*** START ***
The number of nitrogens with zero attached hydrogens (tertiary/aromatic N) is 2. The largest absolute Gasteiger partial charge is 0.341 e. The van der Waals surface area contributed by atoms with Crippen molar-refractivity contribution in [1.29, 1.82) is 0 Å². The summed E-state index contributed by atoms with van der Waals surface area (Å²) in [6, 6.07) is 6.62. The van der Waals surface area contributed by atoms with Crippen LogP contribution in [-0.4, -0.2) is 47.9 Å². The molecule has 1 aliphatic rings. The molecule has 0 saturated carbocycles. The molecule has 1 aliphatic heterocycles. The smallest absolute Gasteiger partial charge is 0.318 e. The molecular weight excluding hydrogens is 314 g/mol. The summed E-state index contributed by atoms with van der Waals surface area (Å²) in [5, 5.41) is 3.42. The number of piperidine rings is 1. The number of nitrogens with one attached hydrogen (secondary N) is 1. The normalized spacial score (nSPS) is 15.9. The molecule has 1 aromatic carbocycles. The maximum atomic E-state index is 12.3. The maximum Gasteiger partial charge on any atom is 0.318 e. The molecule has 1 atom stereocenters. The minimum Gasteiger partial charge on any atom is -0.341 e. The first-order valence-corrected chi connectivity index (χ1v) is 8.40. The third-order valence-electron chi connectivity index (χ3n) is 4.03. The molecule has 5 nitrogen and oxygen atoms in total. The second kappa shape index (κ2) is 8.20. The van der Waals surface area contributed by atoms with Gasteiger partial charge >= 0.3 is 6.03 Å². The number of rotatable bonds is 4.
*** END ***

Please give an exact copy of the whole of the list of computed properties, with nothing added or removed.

The number of nitrogens with zero attached hydrogens (tertiary/aromatic N) is 2. The largest absolute Gasteiger partial charge is 0.341 e. The van der Waals surface area contributed by atoms with Crippen molar-refractivity contribution in [1.29, 1.82) is 0 Å². The summed E-state index contributed by atoms with van der Waals surface area (Å²) in [6, 6.07) is 6.62. The van der Waals surface area contributed by atoms with Crippen LogP contribution in [-0.4, -0.2) is 47.9 Å². The molecule has 1 aliphatic rings. The molecule has 0 saturated carbocycles. The molecule has 1 aliphatic heterocycles. The smallest absolute Gasteiger partial charge is 0.318 e. The molecular weight excluding hydrogens is 314 g/mol. The summed E-state index contributed by atoms with van der Waals surface area (Å²) in [5, 5.41) is 3.42. The number of piperidine rings is 1. The number of nitrogens with one attached hydrogen (secondary N) is 1. The normalized spacial score (nSPS) is 15.9. The molecule has 1 aromatic carbocycles. The maximum atomic E-state index is 12.3. The maximum Gasteiger partial charge on any atom is 0.318 e. The molecule has 1 atom stereocenters. The minimum Gasteiger partial charge on any atom is -0.341 e. The first-order valence-corrected chi connectivity index (χ1v) is 8.40. The third-order valence-electron chi connectivity index (χ3n) is 4.03. The molecule has 5 nitrogen and oxygen atoms in total. The second kappa shape index (κ2) is 8.20. The van der Waals surface area contributed by atoms with Gasteiger partial charge >= 0.3 is 6.03 Å². The number of rotatable bonds is 4.